The Lord spoke to Moses, saying: Speak to Aaron and say: No one of your offspring throughout their generations who has a blemish may approach to offer the food of his God.
Leviticus 21:16-17 (NRSV)
One of the things that I must continually remind myself as I read through the ancient laws of Moses: They didn’t work.
The rules did provide a moral and religious framework for guiding Hebrew society. One could argue that the ideals presented in the chapters we’re reading provided an idealistic goal for Hebrew society to shoot for. The rest of history, however, proves that they continually fell short of the mark. The books of history are a record of the Israelites perpetually doing the things they knew they shouldn’t do. That’s why there are so many books of prophets, because God would always have to call them back to repentance.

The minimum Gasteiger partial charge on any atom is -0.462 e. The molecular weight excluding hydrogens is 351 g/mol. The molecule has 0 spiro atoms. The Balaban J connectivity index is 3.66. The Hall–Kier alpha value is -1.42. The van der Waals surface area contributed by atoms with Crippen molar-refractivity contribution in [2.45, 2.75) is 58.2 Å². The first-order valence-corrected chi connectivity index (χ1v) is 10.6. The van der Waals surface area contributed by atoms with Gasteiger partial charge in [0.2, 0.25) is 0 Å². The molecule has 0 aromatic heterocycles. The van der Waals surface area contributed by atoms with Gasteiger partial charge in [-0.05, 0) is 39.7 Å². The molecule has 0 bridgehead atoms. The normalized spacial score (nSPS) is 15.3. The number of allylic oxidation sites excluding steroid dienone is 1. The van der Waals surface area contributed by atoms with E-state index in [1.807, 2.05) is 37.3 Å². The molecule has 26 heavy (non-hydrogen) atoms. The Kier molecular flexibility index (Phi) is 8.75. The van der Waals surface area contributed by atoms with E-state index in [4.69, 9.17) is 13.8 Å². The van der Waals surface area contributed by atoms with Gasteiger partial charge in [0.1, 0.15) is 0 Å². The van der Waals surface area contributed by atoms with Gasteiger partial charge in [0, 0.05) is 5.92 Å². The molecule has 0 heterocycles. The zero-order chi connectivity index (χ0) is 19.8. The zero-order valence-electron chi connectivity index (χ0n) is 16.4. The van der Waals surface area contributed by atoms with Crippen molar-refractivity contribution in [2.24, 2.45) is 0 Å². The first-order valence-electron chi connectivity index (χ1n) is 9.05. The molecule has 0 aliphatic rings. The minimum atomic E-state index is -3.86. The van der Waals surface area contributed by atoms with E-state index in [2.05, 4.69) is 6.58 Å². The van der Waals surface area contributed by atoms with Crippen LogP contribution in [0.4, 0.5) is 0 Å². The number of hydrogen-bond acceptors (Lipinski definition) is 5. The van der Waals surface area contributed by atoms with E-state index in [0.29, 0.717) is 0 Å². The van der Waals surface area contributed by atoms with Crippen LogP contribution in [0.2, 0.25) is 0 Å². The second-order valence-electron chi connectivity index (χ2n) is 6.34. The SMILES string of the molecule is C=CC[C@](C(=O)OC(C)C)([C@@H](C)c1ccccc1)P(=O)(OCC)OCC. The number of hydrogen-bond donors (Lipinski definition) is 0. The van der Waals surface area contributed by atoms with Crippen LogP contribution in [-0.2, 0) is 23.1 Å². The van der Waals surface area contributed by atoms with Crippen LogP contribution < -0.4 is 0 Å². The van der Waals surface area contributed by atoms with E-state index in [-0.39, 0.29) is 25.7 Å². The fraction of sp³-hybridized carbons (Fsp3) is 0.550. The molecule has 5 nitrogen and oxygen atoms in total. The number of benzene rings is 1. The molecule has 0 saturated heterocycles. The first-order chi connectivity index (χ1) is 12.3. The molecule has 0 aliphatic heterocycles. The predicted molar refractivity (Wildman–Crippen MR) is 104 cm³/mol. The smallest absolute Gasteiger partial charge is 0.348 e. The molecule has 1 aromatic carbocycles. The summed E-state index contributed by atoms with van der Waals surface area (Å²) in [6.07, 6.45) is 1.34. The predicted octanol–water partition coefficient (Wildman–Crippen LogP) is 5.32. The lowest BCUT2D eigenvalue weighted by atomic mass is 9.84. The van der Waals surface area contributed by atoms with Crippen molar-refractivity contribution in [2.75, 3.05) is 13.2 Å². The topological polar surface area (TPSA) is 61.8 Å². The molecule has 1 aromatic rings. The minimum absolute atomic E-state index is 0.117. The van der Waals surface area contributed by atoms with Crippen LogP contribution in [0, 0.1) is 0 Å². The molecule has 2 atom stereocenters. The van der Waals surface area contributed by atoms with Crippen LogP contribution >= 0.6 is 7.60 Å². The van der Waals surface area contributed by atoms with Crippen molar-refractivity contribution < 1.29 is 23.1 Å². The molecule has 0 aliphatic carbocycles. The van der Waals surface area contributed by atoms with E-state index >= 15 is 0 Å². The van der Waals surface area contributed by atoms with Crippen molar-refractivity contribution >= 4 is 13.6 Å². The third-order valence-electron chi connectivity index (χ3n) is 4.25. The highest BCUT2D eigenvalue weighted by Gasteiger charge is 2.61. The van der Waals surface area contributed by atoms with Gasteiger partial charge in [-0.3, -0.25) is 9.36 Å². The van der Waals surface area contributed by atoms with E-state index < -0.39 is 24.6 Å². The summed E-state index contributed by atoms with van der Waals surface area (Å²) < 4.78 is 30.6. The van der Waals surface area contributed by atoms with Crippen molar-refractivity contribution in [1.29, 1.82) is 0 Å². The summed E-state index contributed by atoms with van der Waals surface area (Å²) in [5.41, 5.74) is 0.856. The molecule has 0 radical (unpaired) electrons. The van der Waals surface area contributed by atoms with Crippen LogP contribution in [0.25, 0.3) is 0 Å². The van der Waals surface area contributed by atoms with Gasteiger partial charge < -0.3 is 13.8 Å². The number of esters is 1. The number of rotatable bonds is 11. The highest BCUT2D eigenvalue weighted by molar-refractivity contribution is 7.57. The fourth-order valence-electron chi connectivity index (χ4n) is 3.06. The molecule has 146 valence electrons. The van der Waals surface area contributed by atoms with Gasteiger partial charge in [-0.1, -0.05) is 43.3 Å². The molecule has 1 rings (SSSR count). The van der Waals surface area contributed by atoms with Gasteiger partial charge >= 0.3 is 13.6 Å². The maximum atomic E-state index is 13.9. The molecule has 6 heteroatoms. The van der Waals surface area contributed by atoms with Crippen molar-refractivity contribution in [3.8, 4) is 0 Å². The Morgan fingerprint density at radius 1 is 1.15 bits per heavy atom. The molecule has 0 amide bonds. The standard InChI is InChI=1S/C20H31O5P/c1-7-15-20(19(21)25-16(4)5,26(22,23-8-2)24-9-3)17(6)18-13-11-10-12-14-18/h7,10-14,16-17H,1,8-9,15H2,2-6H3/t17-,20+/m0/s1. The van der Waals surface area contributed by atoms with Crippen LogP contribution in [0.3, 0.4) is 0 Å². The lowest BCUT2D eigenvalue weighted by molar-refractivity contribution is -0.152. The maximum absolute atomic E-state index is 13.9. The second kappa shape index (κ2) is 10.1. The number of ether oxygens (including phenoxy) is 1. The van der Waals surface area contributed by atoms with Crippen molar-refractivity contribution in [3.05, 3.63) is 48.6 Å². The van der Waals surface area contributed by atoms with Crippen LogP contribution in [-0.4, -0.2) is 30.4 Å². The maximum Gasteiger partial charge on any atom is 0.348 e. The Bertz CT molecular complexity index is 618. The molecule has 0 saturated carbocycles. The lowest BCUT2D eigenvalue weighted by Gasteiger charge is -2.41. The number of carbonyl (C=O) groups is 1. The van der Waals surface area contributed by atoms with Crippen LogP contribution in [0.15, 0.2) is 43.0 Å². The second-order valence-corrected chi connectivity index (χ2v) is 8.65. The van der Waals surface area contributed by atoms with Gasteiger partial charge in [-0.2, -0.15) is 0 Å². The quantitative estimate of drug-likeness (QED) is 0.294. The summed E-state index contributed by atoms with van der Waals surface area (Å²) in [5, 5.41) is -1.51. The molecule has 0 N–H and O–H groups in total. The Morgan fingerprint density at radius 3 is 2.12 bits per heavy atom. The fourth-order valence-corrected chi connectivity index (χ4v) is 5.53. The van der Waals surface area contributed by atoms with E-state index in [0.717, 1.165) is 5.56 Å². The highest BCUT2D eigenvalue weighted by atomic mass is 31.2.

One of the cornerstones of theology for followers of Jesus is this very fact. You can’t work to earn salvation because no person perfectly executes the perfection God requires. No human being can reach moral perfection of their own human effort. We are broken people who perpetually do things we know we shouldn’t do and refuse to do things we know we should. All of these rules for moral and spiritual perfection taught us how we couldn’t do it on our own, in and of ourselves. We need a savior.
This morning I’m thinking about the ways I have seen and experienced the institutional church and religious organizations trying to lay Levitical-type legalistic rules over the grace of Jesus’ sacrifice. “You are saved by grace through faith,” we often say and then continue with: “and you must do this and that and not do that or this because it says so in God’s law.” I find it fascinating that God provides forgiveness and salvation freely to anyone who will simply accept it, regardless of our moral standing, and we still want to run back to embrace the religious rules we’ve never been able to keep in the first place.